Are empirical evidence claims a priori?

Abstract
An a priori thesis about evidence, defended by many, states that the only empirical fact that can affect the truth of an objective evidence claim of the form ‘e is evidence for h’ (or ‘e confirms h to degree r’) is the truth of e; all other considerations are a priori. By examining cases involving evidential flaws, I challange this claim and defend an empirical concept of evidence. In accordance with such a concept, whether, and the extent to which, e, if true, confirms h is an empirical, not a priori, fact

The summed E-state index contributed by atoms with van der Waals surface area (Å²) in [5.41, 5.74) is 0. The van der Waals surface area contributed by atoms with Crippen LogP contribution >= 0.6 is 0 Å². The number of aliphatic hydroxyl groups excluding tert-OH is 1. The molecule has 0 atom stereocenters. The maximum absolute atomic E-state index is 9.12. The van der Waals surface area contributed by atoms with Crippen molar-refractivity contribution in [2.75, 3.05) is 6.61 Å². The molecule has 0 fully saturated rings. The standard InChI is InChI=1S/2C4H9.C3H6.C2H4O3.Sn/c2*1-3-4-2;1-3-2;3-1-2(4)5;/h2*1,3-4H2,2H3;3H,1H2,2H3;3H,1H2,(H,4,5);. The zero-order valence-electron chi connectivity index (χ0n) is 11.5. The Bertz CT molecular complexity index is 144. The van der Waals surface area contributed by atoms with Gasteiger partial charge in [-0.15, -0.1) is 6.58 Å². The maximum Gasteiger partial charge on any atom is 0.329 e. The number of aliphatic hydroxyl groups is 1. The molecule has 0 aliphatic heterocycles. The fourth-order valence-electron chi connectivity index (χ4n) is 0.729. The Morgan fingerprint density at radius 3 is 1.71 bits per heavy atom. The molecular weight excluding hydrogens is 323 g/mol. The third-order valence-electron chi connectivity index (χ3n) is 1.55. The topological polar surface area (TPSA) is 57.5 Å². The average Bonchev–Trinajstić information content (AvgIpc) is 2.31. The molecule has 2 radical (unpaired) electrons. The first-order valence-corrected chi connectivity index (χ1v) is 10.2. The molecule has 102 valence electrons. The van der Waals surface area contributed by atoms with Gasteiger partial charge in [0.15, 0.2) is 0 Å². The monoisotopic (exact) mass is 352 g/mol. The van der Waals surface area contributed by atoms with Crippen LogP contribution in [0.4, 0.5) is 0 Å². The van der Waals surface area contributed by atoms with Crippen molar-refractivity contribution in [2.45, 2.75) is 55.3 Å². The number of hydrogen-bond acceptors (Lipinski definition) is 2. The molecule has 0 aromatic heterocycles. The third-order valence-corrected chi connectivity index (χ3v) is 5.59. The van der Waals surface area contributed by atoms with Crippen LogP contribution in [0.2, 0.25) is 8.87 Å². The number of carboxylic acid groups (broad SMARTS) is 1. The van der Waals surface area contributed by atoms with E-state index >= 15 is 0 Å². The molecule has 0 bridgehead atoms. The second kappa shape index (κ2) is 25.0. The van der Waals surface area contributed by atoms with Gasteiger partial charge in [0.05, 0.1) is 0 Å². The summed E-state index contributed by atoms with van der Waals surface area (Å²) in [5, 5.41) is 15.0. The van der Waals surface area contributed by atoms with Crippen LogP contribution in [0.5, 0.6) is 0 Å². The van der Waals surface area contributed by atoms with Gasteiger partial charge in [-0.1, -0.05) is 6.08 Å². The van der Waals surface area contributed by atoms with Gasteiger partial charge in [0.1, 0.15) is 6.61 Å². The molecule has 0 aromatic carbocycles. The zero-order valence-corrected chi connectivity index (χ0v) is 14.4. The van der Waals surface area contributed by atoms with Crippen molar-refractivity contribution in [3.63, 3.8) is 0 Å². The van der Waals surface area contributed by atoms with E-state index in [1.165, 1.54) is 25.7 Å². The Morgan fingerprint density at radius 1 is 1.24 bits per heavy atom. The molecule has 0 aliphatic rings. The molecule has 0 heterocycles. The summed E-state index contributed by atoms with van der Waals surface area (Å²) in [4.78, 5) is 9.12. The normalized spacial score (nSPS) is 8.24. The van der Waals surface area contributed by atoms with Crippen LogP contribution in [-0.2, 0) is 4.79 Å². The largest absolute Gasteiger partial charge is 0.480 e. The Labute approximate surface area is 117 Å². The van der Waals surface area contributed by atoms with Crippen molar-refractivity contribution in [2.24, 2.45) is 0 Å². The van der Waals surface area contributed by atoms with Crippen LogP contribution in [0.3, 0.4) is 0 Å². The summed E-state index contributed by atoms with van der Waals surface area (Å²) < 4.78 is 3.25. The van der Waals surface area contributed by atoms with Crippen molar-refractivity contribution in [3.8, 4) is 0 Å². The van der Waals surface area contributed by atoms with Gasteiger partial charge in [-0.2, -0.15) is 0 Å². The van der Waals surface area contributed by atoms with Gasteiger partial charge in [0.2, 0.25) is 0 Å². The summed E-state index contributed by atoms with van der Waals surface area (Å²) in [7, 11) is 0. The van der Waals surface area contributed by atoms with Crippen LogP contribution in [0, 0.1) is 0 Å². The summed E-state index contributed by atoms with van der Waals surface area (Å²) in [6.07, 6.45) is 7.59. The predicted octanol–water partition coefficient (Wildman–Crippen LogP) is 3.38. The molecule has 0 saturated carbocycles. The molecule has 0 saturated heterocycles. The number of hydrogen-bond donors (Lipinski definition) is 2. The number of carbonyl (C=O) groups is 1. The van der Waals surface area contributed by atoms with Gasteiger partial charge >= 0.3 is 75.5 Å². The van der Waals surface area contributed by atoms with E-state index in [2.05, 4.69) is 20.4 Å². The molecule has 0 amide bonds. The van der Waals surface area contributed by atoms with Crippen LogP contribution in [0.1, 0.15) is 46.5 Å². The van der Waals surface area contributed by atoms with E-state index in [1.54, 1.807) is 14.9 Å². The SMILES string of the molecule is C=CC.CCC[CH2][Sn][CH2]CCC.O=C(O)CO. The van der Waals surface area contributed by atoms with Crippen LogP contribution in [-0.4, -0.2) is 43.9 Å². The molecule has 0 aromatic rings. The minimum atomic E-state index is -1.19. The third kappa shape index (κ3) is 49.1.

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Michael Huemer (2009). Explanationist Aid for the Theory of Inductive Logic. British Journal for the Philosophy of Science 60 (2):345-375.
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